Sergio Leone Retrospective
Wednesday 7/23 2:00pm
The original trailer for Duck, You Sucker!, advertised under its alternate title, A Fistful of Dynamite
If the notion that Sergio Leone has, among the lesser known works in his filmography, a movie called Duck, You Sucker!, starring James Coburn and Rod Steiger, and that AFI is showing the uncut version featuring almost 40 minutes of footage originally lopped out for being too violent, profane, or politically sensitive, does not cause you to get out your calendar and plan your week around being able to catch a screening, then I’m afraid we have very different cinematic priorities, mi amigo.
For those who are unfamiliar, Spaghetti Westerns are Italian-made films, usually set in the historical western U.S. and often featuring one American star. Though the genre continues to influence filmmakers to this day, the initial batch of films under this umbrella were made in the mid-1960s through the early 1970s. Either because of language and cultural barriers or due to more purposeful motives on the part of the filmmakers, these movies subverted and updated the motifs of classic American westerns by making their protagonists more complex and conflicted, themes and conflicts less black-and white, and violence and other questionable content more graphic.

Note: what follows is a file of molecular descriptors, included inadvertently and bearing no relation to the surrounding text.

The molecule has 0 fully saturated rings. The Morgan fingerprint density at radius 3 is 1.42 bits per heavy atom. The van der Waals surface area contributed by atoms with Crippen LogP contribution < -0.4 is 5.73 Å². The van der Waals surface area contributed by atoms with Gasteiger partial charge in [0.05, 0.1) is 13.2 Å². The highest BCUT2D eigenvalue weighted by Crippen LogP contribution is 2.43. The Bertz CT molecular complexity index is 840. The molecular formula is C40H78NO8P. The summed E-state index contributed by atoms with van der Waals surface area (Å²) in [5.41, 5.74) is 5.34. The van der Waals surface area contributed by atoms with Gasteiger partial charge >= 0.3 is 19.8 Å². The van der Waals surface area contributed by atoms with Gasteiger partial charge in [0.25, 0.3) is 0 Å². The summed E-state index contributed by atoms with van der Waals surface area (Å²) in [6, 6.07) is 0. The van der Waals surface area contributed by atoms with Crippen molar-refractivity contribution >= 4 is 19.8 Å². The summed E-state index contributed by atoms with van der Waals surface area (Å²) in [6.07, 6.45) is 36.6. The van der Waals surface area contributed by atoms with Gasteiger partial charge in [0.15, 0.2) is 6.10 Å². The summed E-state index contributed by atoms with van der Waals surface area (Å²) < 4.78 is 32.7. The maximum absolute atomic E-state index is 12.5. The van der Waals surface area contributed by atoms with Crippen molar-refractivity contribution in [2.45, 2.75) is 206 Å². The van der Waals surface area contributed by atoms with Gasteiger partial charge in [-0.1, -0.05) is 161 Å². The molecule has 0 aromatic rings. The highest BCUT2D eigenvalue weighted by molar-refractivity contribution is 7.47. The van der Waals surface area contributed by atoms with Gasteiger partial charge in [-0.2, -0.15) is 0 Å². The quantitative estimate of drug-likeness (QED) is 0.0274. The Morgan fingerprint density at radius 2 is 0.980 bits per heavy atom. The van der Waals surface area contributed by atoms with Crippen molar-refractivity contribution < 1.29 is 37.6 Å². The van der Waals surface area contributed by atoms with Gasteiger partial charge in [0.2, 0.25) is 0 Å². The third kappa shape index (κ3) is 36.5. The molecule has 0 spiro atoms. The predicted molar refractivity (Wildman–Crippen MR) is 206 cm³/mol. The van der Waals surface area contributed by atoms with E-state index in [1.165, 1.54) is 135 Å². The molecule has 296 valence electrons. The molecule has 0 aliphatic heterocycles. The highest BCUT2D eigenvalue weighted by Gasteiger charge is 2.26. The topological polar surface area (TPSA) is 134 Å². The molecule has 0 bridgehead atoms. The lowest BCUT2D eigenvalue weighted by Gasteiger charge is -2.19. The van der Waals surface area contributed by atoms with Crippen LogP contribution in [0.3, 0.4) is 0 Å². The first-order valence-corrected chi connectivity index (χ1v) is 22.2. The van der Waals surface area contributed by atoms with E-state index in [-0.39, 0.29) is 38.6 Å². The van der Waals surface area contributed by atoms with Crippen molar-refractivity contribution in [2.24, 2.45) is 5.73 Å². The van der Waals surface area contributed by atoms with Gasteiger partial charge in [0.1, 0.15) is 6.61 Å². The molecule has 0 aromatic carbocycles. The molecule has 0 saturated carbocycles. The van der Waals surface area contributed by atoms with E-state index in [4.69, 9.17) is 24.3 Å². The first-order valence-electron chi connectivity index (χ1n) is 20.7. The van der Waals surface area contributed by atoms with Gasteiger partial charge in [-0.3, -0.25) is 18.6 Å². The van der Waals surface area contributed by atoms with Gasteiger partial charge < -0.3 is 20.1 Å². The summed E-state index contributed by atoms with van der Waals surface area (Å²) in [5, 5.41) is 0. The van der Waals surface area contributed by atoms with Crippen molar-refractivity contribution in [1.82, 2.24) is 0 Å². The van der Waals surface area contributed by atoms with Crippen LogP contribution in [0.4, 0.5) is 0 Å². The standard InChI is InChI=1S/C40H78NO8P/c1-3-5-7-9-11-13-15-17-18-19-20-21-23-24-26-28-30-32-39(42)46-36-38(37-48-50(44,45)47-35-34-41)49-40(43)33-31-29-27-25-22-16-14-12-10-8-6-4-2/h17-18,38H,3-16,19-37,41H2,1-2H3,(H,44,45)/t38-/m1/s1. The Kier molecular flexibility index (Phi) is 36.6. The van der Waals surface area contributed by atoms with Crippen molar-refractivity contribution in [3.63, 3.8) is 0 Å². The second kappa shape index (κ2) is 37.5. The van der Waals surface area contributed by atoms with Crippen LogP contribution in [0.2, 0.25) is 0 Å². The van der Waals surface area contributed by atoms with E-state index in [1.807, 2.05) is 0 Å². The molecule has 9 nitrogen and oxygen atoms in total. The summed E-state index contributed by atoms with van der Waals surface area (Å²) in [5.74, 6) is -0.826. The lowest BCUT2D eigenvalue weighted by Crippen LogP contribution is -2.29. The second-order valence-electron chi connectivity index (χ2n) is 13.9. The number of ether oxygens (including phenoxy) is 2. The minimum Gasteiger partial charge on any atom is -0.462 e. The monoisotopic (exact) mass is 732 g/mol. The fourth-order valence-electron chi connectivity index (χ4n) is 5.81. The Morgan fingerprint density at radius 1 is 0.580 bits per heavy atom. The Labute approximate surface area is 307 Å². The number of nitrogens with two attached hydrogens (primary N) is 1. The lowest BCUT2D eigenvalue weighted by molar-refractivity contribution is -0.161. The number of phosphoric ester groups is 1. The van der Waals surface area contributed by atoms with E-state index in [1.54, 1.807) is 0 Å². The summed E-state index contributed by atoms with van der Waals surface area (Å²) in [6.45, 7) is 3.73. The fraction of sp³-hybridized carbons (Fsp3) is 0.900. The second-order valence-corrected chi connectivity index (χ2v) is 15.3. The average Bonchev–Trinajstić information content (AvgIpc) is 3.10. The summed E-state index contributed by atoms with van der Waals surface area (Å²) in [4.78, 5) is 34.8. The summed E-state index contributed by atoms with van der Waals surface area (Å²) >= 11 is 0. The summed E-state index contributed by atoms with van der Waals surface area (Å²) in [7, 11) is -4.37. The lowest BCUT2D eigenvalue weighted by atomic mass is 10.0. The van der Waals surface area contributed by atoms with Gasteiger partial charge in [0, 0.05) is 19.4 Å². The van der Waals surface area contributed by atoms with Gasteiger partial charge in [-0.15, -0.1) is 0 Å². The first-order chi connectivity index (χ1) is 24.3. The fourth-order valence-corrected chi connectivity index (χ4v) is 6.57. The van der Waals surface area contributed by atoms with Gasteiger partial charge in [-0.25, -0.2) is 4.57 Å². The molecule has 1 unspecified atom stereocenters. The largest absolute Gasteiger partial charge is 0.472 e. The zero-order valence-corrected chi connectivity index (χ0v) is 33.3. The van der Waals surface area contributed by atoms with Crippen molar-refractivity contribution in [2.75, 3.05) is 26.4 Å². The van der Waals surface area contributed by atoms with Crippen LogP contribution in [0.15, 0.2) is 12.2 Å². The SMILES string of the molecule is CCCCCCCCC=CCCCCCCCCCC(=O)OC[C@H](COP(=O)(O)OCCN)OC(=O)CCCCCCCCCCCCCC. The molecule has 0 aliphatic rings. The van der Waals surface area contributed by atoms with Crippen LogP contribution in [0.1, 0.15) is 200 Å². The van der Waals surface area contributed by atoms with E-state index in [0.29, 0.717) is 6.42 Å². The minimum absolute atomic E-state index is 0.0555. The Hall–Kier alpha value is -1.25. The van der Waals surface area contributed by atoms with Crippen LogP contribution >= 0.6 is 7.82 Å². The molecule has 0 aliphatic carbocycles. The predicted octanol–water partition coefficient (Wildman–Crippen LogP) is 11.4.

Duck, You Sucker is not only a prime example of a Spaghetti Western, directed by one of the genre’s seminal and most iconic figures, but also of a ‘Zapata Western,’ a sub-genre named after the peasant revolution leader Emiliano Zapata, including films set in and around Mexico during the time of the Mexican Revolution and featuring more overt political themes. The general character template for these movies, according to Wikipedia, consists of 1) an ignorant native bandit with a gang or family that symbolizes the importance of community to the native and provides expendable characters for action sequences; AND 2) an American or European outsider who is very knowledgeable about the politics of revolution and uses the native and his skills for personal gain.
In Duck, we are introduced to the native Juan Miranda (Steiger)—a very rough looking, seemingly dopey and bumbling Mexican migrant—through the film’s opening shot of a stream of his urine hitting an ant nest. He is immediately contrasted with the genteel, mannered group of wealthy passengers on a coach that, along with Juan and his family, factor into a fantastically engaging and suspenseful opening sequence. I don’t want to give away any surprises, but we soon learn that Juan is much savvier, and even less morally scrupulous, than originally meets the eye.
The story gets underway when the Miranda clan crosses paths with former Irish Republican Army freedom fighter and explosives expert John Mallory (Coburn). Realizing that they are each other’s analogues (even having essentially the same name) and that John’s considerable skills will be of use, Juan convinces John to team up with him to carry out a raid on the Mesa Verde National Bank. Initially only interested in his own financial gain from the robbery, Juan gradually becomes caught up in the events and bigger picture of the revolution.